May 20, 2009

Somethings That Meant The World To Me

I am very excited to be writing about a book just released by a good friend of mine. Josh and I worked together in several restaurants in San Francisco in the late 1990's. It is enough to say that we had some great times and that we that got into our share of trouble. It is also important to say that Josh is one of the most talented people I have ever met. Please support a fresh, young new voice in literature and read Somethings That Meant The World To Me. You will not be disappointed!

My review:

In his brutally candid debut novel, Joshua Mohr creates a hauntingly detailed, beautiful yet wretched world familiar to every loser/saint trying to escape his or her downward spiral.

The carefully crafted prose leaves the reading hanging on every word, allowing the narrative to read like a series of tight flash fiction pieces, rather than a novel which can so often get bogged down by the weight of its plot. The short chapters, like snapshots, ultimately come together to create the complete story. Even while the characters wallow in their pain, shame, and darkness, Mohr’s voice maintains a stubborn perseverance that forces the reader to care about each of them.

In the spirit of downtrodden heroes ala Elliott Smith and Charles Bukowski, we follow the main character, Rhonda, down his path of near misses and ultimate failures. At every turn we are left hoping that he will succeed, knowing that his self-destructive behavior will never allow him redemption.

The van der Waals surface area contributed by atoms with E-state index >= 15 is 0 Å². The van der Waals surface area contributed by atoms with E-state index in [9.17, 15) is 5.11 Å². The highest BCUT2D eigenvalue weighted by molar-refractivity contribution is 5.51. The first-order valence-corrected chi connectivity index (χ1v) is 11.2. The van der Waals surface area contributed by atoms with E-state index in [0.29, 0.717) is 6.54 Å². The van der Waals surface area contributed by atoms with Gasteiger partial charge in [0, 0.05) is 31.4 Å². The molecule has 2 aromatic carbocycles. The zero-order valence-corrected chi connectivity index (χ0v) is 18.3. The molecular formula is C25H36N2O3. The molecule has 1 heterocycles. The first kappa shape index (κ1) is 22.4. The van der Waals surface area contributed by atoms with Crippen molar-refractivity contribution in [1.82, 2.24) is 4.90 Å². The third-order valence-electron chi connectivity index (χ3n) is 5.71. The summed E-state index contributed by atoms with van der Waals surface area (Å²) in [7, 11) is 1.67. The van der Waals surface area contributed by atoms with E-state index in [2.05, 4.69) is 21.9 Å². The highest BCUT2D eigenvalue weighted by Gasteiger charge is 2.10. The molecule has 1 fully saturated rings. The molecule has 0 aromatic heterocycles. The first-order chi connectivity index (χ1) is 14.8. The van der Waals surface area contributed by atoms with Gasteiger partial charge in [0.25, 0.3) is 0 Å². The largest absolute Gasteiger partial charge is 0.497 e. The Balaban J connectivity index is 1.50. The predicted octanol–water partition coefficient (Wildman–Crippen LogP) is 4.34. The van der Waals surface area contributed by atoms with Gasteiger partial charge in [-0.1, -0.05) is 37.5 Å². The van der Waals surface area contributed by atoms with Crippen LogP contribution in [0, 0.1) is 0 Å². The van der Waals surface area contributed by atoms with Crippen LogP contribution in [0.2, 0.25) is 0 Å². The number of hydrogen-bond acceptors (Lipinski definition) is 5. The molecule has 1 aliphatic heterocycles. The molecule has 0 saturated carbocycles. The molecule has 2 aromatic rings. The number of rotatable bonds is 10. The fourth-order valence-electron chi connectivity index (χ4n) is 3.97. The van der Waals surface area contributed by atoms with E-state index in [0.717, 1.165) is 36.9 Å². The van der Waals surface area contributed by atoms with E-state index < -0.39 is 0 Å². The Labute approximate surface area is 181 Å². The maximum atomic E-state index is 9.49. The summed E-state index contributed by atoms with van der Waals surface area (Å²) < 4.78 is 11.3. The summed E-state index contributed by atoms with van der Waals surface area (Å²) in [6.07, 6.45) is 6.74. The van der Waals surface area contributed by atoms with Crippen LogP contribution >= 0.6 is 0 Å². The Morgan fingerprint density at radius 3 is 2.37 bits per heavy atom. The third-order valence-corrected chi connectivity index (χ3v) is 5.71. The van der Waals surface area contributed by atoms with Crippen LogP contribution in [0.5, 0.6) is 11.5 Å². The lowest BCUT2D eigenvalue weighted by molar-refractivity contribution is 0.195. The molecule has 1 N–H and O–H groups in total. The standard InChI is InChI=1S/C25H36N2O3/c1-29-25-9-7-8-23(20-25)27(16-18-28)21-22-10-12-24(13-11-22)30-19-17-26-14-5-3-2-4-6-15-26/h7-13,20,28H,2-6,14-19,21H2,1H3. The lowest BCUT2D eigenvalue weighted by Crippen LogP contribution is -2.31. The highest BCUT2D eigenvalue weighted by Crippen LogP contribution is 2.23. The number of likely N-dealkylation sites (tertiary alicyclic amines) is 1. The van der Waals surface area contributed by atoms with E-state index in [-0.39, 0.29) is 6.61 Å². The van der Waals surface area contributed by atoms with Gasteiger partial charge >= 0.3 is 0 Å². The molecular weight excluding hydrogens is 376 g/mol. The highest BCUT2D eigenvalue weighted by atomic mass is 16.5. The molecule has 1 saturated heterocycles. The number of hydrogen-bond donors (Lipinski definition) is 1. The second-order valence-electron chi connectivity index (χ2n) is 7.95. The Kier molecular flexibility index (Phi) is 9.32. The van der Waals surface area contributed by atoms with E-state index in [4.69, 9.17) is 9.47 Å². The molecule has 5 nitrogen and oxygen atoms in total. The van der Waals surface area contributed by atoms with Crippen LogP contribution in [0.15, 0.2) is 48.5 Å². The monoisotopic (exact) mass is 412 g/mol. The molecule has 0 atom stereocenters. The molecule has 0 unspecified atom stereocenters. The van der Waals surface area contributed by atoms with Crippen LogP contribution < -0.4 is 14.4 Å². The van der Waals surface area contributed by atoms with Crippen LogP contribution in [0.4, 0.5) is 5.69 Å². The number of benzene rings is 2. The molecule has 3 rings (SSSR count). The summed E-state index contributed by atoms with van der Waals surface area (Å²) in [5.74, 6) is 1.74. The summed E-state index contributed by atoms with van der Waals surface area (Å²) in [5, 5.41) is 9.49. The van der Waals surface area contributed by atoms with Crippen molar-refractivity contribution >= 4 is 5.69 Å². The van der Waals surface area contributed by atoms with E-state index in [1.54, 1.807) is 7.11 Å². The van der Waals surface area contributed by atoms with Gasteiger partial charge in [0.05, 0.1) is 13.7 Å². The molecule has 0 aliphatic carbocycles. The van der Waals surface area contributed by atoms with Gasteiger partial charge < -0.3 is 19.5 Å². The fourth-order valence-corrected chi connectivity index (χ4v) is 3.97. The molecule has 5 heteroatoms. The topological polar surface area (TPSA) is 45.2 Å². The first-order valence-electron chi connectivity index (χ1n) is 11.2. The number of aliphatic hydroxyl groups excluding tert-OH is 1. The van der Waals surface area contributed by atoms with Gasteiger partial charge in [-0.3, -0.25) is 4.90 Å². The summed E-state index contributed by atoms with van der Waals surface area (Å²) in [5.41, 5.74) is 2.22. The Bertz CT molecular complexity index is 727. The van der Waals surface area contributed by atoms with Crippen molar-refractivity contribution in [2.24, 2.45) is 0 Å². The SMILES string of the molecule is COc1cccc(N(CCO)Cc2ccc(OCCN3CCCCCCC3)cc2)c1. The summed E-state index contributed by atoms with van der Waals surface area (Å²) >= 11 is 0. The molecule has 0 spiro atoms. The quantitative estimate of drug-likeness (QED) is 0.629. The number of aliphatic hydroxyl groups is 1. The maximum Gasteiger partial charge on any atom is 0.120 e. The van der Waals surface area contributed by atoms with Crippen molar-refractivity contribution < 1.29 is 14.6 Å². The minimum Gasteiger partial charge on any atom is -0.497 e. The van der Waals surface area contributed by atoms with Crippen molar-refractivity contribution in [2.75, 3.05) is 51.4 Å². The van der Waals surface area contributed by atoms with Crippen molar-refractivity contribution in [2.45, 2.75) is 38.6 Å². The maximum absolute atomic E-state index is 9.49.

Flip-flopping between the present and flashbacks to Rhonda’s childhood abuse and subsequent therapy, Mohr painstakingly creates scene after scene where even, “emptiness can suffocate you,“ while a series of seemingly shallow characters, slowly gain depth as the plot unfolds.

Although Mohr confesses that, “sometimes things are so black they are more than a color; they are a place, a lonely solar system,” there is an element of hope hidden in his words, literally buried at the bottom of a dumpster, which forces the reader not to give up on Rhonda. By the time Rhonda confesses to being, “tired of being obliterated,” the reader is left to ponder whether or not Rhonda will find happiness.

Read Josh's article at The Rumpus about being published.

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